"From the eider duck restored to life by St Cuthbert to the Two Corbies of the traditional ballad, and from the thousands of game-birds shot on Victorian sporting estates to present-day efforts to save the capercaillie from extinction, birds have played an integral part of Scottish life. Scottish Birds explores both the known scientific facts and traditional lore about birds in Scotland. It is much more than field guide or bird-spotters' handbook. In absorbing detail it explores myriad ways in which birds have influenced the culture, history and imaginations of Scots through the millenia."--BOOK JACKET.Title Summary field provided by Blackwell North America, Inc. All Rights Reserved
The RSPB Handbook of Scottish Birds is the ideal reference for keen birdwatchers and visitors to Scotland alike, and this fully updated second edition is richer and more comprehensive than ever. Over 250 species are covered in detail with each account including information on identification, voice, habits, habitat, food, breeding, ecology, seasonal movements, population and conservation. More than 1,000 superb colour illustrations by some of the world's leading bird artists are integrated into the text for easy reference. This second edition features newly added Gaelic names, updated distribution maps, and also incorporates the latest information on the conservation status of each species. - Concise text offers a 'biography' of each species in simple, non-technical language - Practical, easy-to-use format - Updated distribution maps show resident species, summer and winter visitors, and passage migrants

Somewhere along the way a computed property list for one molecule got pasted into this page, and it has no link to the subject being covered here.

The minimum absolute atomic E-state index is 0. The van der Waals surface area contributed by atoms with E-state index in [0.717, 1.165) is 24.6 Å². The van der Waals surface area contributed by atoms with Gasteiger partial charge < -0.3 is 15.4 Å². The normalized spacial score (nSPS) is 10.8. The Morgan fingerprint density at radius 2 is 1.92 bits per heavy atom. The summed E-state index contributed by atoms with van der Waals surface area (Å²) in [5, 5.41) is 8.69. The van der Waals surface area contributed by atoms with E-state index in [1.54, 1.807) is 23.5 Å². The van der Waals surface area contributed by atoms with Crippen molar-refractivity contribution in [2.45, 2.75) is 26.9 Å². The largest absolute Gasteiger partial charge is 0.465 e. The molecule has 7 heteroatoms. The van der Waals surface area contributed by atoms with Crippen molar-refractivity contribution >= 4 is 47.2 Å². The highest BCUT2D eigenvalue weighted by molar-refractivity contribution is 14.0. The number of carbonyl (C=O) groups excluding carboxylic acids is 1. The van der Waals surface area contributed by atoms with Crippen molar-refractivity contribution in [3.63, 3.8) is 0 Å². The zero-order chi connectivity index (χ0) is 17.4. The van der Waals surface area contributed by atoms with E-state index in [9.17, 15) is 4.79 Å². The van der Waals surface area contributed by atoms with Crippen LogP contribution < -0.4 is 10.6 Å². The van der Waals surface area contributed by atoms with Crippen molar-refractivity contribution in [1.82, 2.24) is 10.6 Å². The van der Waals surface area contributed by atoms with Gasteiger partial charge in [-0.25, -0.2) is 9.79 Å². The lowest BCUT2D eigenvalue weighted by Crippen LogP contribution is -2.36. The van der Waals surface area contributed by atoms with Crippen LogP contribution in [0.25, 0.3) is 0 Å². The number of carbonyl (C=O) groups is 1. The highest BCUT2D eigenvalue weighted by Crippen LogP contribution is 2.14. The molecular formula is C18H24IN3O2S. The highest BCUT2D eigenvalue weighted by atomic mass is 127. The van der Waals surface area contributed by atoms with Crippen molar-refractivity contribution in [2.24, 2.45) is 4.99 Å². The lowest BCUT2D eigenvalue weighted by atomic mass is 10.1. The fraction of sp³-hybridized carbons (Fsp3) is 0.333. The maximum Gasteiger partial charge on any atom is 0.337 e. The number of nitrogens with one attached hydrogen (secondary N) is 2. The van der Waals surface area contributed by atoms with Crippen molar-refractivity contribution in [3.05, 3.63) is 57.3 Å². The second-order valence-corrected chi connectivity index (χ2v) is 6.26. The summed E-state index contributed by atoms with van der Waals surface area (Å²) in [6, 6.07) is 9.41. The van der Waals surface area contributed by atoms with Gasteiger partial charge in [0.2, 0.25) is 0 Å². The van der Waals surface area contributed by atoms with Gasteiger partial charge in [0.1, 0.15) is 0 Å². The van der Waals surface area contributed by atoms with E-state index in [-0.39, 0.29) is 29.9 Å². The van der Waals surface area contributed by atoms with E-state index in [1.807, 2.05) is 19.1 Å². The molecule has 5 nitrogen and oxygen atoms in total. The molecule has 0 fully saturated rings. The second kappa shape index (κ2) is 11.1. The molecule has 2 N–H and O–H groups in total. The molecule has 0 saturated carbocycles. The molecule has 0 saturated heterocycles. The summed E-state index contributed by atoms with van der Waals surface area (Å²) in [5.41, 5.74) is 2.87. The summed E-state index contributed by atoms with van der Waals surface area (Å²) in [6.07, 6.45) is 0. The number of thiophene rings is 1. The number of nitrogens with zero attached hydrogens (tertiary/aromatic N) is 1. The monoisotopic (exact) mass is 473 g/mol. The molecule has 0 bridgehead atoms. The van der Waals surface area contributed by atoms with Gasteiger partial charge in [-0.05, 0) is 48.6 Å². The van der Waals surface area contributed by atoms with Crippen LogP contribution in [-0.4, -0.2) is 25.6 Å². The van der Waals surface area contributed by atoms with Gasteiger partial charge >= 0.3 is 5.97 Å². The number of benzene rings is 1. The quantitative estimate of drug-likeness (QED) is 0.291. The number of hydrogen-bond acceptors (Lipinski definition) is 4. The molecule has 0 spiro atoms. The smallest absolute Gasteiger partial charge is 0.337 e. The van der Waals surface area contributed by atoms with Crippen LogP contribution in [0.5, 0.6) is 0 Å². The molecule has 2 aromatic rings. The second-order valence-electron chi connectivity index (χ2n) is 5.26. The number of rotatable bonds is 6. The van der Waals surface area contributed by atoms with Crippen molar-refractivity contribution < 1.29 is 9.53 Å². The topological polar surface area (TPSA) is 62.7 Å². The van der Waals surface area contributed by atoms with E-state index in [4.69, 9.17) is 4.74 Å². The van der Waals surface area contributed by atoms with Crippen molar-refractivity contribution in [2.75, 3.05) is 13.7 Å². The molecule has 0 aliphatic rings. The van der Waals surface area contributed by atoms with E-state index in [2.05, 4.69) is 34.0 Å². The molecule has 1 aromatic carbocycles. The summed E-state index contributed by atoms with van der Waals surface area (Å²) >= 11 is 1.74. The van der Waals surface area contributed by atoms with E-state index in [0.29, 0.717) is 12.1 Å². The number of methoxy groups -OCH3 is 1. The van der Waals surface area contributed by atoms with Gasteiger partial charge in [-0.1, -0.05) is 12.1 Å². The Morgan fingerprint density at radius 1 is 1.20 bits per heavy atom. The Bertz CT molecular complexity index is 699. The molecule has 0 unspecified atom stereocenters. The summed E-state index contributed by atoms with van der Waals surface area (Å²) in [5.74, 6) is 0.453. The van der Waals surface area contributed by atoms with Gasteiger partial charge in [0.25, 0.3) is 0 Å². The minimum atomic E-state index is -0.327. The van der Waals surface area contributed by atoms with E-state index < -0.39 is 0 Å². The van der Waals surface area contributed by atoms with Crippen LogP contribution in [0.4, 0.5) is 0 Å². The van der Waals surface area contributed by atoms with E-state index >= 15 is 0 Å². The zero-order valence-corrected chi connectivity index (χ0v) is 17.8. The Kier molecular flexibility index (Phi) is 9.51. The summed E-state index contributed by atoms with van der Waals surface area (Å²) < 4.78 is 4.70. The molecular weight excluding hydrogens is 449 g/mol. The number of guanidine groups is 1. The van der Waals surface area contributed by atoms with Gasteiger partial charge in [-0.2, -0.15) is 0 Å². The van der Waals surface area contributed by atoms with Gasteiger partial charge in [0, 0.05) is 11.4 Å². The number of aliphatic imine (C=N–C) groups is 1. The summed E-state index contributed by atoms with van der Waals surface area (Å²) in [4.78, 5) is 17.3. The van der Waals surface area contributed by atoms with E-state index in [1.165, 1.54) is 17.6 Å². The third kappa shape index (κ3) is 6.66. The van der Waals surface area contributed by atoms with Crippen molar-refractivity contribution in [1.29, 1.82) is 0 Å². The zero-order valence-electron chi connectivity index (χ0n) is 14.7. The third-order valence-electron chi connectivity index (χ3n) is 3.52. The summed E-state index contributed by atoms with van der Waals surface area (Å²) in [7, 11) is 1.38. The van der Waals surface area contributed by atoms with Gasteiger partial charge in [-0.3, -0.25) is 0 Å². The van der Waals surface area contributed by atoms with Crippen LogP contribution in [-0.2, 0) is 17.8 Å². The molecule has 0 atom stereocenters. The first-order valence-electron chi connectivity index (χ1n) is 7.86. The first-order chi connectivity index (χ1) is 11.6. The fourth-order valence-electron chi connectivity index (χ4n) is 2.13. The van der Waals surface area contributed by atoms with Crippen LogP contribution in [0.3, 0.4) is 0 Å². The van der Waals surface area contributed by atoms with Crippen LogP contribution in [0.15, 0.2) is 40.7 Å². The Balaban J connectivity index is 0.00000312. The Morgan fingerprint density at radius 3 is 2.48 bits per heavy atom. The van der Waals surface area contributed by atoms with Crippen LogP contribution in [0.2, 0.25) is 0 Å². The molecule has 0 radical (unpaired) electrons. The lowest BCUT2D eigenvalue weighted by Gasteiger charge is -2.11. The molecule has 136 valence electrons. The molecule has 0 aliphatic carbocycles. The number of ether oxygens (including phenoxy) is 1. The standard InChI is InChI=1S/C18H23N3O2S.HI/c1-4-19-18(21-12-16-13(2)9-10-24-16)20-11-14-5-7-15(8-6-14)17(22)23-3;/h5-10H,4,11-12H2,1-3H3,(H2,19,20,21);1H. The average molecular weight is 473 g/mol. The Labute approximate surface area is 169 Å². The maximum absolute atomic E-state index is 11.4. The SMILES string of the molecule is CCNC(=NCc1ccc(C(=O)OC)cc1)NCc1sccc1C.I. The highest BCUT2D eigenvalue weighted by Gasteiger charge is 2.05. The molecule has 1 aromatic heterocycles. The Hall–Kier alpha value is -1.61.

An ideal pocket guide to over 180 species of bird found throughout Scotland. Each species is illustrated in full colour with a comprehensive description, plus the bird's English, Latin and Gaelic names. For ease of use the birds are grouped together by the type of habitat in which they can be found, including gardens, farmland, woodland, freshwater, heath and hills, and coasts. A places to visit section details over 70 of the best sites for bird-watching, complete with directions to them and what to expect to see when you get there.